Washington’s first residential treatment facility to welcome patients in February

Shauna Sowersby/ssowersby@theolympian.com

Washington’s first residential mental health treatment facility was introduced to the public Friday with a ribbon-cutting ceremony at the site near Rochester.

Gov. Jay Inslee, who first proposed the idea for small, community-based treatment centers in 2018, delivered opening remarks at the Civil Center for Behavioral Health at Maple Lane, which will be run by the Washington state Department of Social and Health Services.

“Recovery is enhanced by proximity to family, friends, and community,” Inslee said in a news release after the ceremony. “Care closer to home is better care.”

The secure, 16-bed facility will house patients anywhere from 90-180 days while patients receive therapeutic treatment and learn life skills, according to Jeneva Cotton, director of civil residential treatment facilities for DSHS’ Behavioral Health Administration.

Because most of the patients will be relocated from Western State Hospital, social workers will prepare those patients for Maple Lane before they even leave the hospital, Cotton told McClatchy Friday.

Cotton said that patients’ recovery time at the facility won’t always be limited to 180 days, and that sometimes patients may need an extension. Patients need to be medically stable before they can be released from the site at Maple Lane, but Cotton said treatment will continue as a wraparound service for those patients to reintegrate them into their communities.

“These are folks coming from our communities, we need to provide them with tools and new opportunities to avoid that revolving door,” she said.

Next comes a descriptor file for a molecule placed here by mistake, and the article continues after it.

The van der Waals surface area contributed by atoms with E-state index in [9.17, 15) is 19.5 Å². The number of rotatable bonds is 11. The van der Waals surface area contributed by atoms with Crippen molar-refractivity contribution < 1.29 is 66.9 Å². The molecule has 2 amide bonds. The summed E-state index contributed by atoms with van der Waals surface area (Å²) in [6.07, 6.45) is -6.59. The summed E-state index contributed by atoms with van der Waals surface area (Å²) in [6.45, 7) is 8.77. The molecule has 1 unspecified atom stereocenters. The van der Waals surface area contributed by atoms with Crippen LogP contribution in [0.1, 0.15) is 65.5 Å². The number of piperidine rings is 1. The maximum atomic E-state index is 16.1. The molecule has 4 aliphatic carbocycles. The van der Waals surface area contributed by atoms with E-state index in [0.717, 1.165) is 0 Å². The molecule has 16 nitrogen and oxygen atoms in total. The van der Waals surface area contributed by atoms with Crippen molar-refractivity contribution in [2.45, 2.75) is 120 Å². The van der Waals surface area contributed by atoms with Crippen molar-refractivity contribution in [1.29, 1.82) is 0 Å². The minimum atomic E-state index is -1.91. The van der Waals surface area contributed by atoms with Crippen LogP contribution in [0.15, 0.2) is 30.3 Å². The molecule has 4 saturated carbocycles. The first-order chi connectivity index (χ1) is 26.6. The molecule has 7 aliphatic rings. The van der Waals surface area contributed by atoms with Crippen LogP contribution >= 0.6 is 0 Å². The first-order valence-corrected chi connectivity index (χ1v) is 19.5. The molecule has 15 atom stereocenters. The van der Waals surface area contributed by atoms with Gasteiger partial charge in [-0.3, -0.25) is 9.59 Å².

Patients’ families and friends will be allowed to visit during the recovery process at the facility, which Cotton said she believes will be a huge contributor to healing.

Ideally, Cotton said, care won’t be affected when patients leave and they can have a “safe, warm hand-off.”

The facility will accept its first patient near the end of February, Cotton said, and DSHS has been working hard to make sure they have all the right resources before the first patient arrives. She said DSHS did what it could to create the “model” residential facility.

“We’ve put a lot of effort in doing things the right way,” she told McClatchy.

The facility at Maple Lane is a net-zero facility and generates solar power, in line with Inslee’s vision for more sustainability in Washington state. DSHS noted in a press release that during the construction of the building they “prioritized a green and therapeutic design.”

The treatment facility was constructed in Thurston County because most of the patients at Western State are from Thurston County, Cotton told McClatchy. Construction of other residential treatment facilities will be determined by which communities have the most need for beds, she said.

The governor’s office noted in the news release that by 2024, 10 more similar facilities will be completed throughout the state. They will provide 239 beds total for patients.

Additionally, part of Inslee’s behavioral health reformation in the state includes the addition of a 350-bed forensic hospital on Western State’s campus in Lakewood. That project is scheduled to be completed between 2027 and 2029.